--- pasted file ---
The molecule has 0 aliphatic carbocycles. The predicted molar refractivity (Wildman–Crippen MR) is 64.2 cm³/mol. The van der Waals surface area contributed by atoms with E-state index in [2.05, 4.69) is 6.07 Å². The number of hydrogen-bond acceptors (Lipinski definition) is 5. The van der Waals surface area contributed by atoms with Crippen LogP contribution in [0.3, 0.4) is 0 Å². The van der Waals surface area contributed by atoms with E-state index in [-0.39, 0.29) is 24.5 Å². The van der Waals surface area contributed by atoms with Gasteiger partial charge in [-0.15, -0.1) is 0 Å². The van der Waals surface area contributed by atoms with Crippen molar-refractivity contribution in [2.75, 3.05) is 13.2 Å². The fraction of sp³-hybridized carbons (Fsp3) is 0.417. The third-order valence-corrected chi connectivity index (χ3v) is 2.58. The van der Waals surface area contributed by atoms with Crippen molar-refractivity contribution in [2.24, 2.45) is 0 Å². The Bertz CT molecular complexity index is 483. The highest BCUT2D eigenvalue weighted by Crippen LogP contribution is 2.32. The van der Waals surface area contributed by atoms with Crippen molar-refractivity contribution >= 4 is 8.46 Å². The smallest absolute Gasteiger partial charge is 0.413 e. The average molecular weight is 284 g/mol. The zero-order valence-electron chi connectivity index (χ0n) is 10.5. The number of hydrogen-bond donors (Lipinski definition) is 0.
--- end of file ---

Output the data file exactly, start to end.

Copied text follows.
The molecule has 0 aliphatic carbocycles. The predicted molar refractivity (Wildman–Crippen MR) is 64.2 cm³/mol. The van der Waals surface area contributed by atoms with E-state index in [2.05, 4.69) is 6.07 Å². The number of hydrogen-bond acceptors (Lipinski definition) is 5. The van der Waals surface area contributed by atoms with Crippen LogP contribution in [0.3, 0.4) is 0 Å². The van der Waals surface area contributed by atoms with E-state index in [-0.39, 0.29) is 24.5 Å². The van der Waals surface area contributed by atoms with Gasteiger partial charge in [-0.15, -0.1) is 0 Å². The van der Waals surface area contributed by atoms with Crippen molar-refractivity contribution in [2.75, 3.05) is 13.2 Å². The fraction of sp³-hybridized carbons (Fsp3) is 0.417. The third-order valence-corrected chi connectivity index (χ3v) is 2.58. The van der Waals surface area contributed by atoms with Crippen molar-refractivity contribution in [2.24, 2.45) is 0 Å². The Bertz CT molecular complexity index is 483. The highest BCUT2D eigenvalue weighted by Crippen LogP contribution is 2.32. The van der Waals surface area contributed by atoms with Crippen molar-refractivity contribution >= 4 is 8.46 Å². The smallest absolute Gasteiger partial charge is 0.413 e. The average molecular weight is 284 g/mol. The zero-order valence-electron chi connectivity index (χ0n) is 10.5. The number of hydrogen-bond donors (Lipinski definition) is 0.